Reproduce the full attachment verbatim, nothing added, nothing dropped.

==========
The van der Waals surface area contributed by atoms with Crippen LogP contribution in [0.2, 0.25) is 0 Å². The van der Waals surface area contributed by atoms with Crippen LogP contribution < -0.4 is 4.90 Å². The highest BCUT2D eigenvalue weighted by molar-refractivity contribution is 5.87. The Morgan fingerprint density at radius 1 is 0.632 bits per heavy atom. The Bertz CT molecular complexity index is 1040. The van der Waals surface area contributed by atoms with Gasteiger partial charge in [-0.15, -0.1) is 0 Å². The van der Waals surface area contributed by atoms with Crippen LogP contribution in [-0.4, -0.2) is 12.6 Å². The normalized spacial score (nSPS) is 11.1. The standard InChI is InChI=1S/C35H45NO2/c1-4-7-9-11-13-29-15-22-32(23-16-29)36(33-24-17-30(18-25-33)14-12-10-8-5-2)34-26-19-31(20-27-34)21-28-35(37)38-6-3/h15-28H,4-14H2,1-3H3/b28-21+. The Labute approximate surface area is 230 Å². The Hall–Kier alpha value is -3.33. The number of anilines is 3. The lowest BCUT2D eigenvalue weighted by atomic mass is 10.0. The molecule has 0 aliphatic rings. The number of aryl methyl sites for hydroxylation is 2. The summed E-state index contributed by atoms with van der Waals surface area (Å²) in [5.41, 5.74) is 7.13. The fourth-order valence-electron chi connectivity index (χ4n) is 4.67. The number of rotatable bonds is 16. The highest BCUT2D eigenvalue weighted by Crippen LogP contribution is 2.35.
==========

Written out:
The van der Waals surface area contributed by atoms with Crippen LogP contribution in [0.2, 0.25) is 0 Å². The van der Waals surface area contributed by atoms with Crippen LogP contribution < -0.4 is 4.90 Å². The highest BCUT2D eigenvalue weighted by molar-refractivity contribution is 5.87. The Morgan fingerprint density at radius 1 is 0.632 bits per heavy atom. The Bertz CT molecular complexity index is 1040. The van der Waals surface area contributed by atoms with Gasteiger partial charge in [-0.15, -0.1) is 0 Å². The van der Waals surface area contributed by atoms with Crippen LogP contribution in [-0.4, -0.2) is 12.6 Å². The normalized spacial score (nSPS) is 11.1. The standard InChI is InChI=1S/C35H45NO2/c1-4-7-9-11-13-29-15-22-32(23-16-29)36(33-24-17-30(18-25-33)14-12-10-8-5-2)34-26-19-31(20-27-34)21-28-35(37)38-6-3/h15-28H,4-14H2,1-3H3/b28-21+. The Labute approximate surface area is 230 Å². The Hall–Kier alpha value is -3.33. The number of anilines is 3. The lowest BCUT2D eigenvalue weighted by atomic mass is 10.0. The molecule has 0 aliphatic rings. The number of aryl methyl sites for hydroxylation is 2. The summed E-state index contributed by atoms with van der Waals surface area (Å²) in [5.41, 5.74) is 7.13. The fourth-order valence-electron chi connectivity index (χ4n) is 4.67. The number of rotatable bonds is 16. The highest BCUT2D eigenvalue weighted by Crippen LogP contribution is 2.35.